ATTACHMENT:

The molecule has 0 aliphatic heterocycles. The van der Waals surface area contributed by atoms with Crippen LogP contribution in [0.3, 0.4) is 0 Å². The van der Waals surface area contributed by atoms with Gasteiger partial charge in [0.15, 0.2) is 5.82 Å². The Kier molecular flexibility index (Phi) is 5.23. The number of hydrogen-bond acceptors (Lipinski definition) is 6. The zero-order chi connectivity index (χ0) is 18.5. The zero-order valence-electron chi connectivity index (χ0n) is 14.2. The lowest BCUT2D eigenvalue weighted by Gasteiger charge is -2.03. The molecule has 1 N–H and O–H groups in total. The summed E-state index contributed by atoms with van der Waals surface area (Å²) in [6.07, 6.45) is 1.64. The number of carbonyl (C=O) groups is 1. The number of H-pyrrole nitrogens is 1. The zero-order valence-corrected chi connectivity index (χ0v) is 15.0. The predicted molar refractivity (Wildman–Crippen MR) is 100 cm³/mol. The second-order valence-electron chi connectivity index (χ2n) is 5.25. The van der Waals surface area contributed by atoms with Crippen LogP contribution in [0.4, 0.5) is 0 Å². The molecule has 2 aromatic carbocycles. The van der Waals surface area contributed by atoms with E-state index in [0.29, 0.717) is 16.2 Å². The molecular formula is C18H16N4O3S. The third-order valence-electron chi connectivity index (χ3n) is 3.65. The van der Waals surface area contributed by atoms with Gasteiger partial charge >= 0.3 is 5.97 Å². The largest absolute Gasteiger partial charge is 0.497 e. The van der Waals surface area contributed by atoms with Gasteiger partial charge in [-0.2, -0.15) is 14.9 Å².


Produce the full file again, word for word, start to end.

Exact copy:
The molecule has 0 aliphatic heterocycles. The van der Waals surface area contributed by atoms with Crippen LogP contribution in [0.3, 0.4) is 0 Å². The van der Waals surface area contributed by atoms with Gasteiger partial charge in [0.15, 0.2) is 5.82 Å². The Kier molecular flexibility index (Phi) is 5.23. The number of hydrogen-bond acceptors (Lipinski definition) is 6. The zero-order chi connectivity index (χ0) is 18.5. The zero-order valence-electron chi connectivity index (χ0n) is 14.2. The lowest BCUT2D eigenvalue weighted by Gasteiger charge is -2.03. The molecule has 1 N–H and O–H groups in total. The summed E-state index contributed by atoms with van der Waals surface area (Å²) in [6.07, 6.45) is 1.64. The number of carbonyl (C=O) groups is 1. The number of H-pyrrole nitrogens is 1. The zero-order valence-corrected chi connectivity index (χ0v) is 15.0. The predicted molar refractivity (Wildman–Crippen MR) is 100 cm³/mol. The second-order valence-electron chi connectivity index (χ2n) is 5.25. The van der Waals surface area contributed by atoms with Crippen LogP contribution in [0.4, 0.5) is 0 Å². The molecule has 2 aromatic carbocycles. The van der Waals surface area contributed by atoms with E-state index in [0.29, 0.717) is 16.2 Å². The molecular formula is C18H16N4O3S. The third-order valence-electron chi connectivity index (χ3n) is 3.65. The van der Waals surface area contributed by atoms with Gasteiger partial charge >= 0.3 is 5.97 Å². The largest absolute Gasteiger partial charge is 0.497 e. The van der Waals surface area contributed by atoms with Gasteiger partial charge in [-0.2, -0.15) is 14.9 Å².